IDF announces plans to turn Kfir Brigade into ‘superior’ infantry force

Military says move, which would put the unit on par with other infantry brigades, is part of multi-year Momentum Plan to improve army

Judah Ari Gross is The Times of Israel's military correspondent.

IDF Chief of Staff Aviv Kohavi addresses a group of Kfir Brigade soldiers stationed at the Gaza border on January 22, 2020. (Israel Defense Forces)
IDF Chief of Staff Aviv Kohavi addresses a group of Kfir Brigade soldiers stationed at the Gaza border on January 22, 2020. (Israel Defense Forces)

IDF Chief of Staff Aviv Kohavi on Wednesday announced plans for the Kfir Brigade to be converted into a “superior” infantry unit, one that will be on par with the military’s four other infantry brigades.

As part of the change, the Kfir Brigade will receive additional weaponry, personnel, vehicles and training, IDF Spokesperson Hidai Zilberman told reporters.

“This is a big change for the brigade,” he said.

Zilberman said the decision was part of the IDF’s multi-year Momentum Plan, which is designed to make the military more effective.

“It was decided that the IDF needs more infantry and that that infantry needs to be more lethal,” he said.

Soldiers from the Kfir Infantry Brigade simulate war against the Hamas terror group in the Gaza Strip, in November 2018. (Israel Defense Forces)

The roll-out of the Momentum Plan, which went into effect at the beginning of this year, has stalled somewhat, due largely to the lack of a fully functioning government to approve the necessary changes and budget increases.

In the meantime, the IDF is relying on three sources of funding: the continuing budget from last year, internal reorganizations and funding changes, as well as military aid provided by the United States as part of a Memorandum of Understanding signed by US President Barack Obama in 2016, which grants approximately $3.8 billion to the IDF each year until 2028.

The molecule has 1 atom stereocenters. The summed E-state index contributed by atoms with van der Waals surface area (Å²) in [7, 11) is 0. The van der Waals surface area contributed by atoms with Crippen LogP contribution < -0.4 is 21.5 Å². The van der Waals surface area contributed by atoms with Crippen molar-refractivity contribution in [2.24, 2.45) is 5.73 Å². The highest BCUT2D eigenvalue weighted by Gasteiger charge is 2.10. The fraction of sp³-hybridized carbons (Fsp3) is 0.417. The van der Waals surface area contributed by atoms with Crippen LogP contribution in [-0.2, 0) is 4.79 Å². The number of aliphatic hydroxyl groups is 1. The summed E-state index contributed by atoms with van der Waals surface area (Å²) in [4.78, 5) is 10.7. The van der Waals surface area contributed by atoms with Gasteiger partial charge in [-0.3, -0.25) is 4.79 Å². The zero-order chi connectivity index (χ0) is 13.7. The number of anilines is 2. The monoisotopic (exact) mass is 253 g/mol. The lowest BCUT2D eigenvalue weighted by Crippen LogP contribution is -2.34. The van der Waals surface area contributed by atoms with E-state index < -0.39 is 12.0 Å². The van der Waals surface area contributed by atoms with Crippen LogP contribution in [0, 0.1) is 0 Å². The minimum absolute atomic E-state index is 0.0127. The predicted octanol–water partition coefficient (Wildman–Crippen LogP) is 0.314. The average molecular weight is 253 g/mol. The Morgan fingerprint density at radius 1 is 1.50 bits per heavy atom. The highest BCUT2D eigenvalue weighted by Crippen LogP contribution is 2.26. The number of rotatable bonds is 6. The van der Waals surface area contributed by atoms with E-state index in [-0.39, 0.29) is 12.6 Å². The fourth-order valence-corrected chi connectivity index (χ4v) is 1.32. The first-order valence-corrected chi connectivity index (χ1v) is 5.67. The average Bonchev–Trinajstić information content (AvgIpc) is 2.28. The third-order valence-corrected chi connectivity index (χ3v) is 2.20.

Soldiers from the IDF’s Kfir Brigade run to capture a hill during a training exercise in the Jordan Valley on November 28, 2017. (Judah Ari Gross/Times of Israel)

The Kfir Infantry Brigade — Israel’s youngest — was formed in 2005, specifically to counter Palestinian terror activities inside the West Bank. That has largely remained its focus for over a decade, though it has in recent years begun deployments along the Gaza border as well.

Under the new plan, the Kfir Brigade will become a full maneuvering brigade, similar to the Paratroopers, Givati, Golani and Nahal Brigades.

The new Kfir Brigade will focus primarily on urban combat, an area in which it already specializes. The personnel carriers that will be given to the brigade will be wheeled vehicles, not the treaded APCs that the IDF’s other infantry brigades use, Zilberman said.

The changes to the brigade, including a significant alteration to the unit’s structure, will be rolled out beginning later this year, he said.

The major change will be a reduction in the number of battalions in the unit, as IDF maneuvering brigades only have four, while Kfir currently has five.

It was not immediately made clear what would be done with the brigade’s fifth battalion.

The guiding principle for Kohavi’s Momentum Plan, or Tenufa in Hebrew, was that a future war must be won as quickly as possible, requiring the military to have at the ready a concrete list of targets, the measures needed to hit them and the ability to do so rapidly.

The proposed plan will see huge investments in developing the IDF’s arsenals, including increasing its collection of mid-sized drones, obtaining large numbers of precision-guided missiles from the US and purchasing additional air defense batteries.

The military will also focus its training exercises more heavily towards urban combat, as it believes that its soldiers are more likely to fight in cities and towns than in the open fields where many drills are currently held.

The plan formally went into effect on January 1, 2020, and is meant to guide the IDF for the next five years. It will succeed the streamlining and cost-cutting Gideon Plan, which was developed by Kohavi’s predecessor Lt. Gen. (res.) Gadi Eisenkot.

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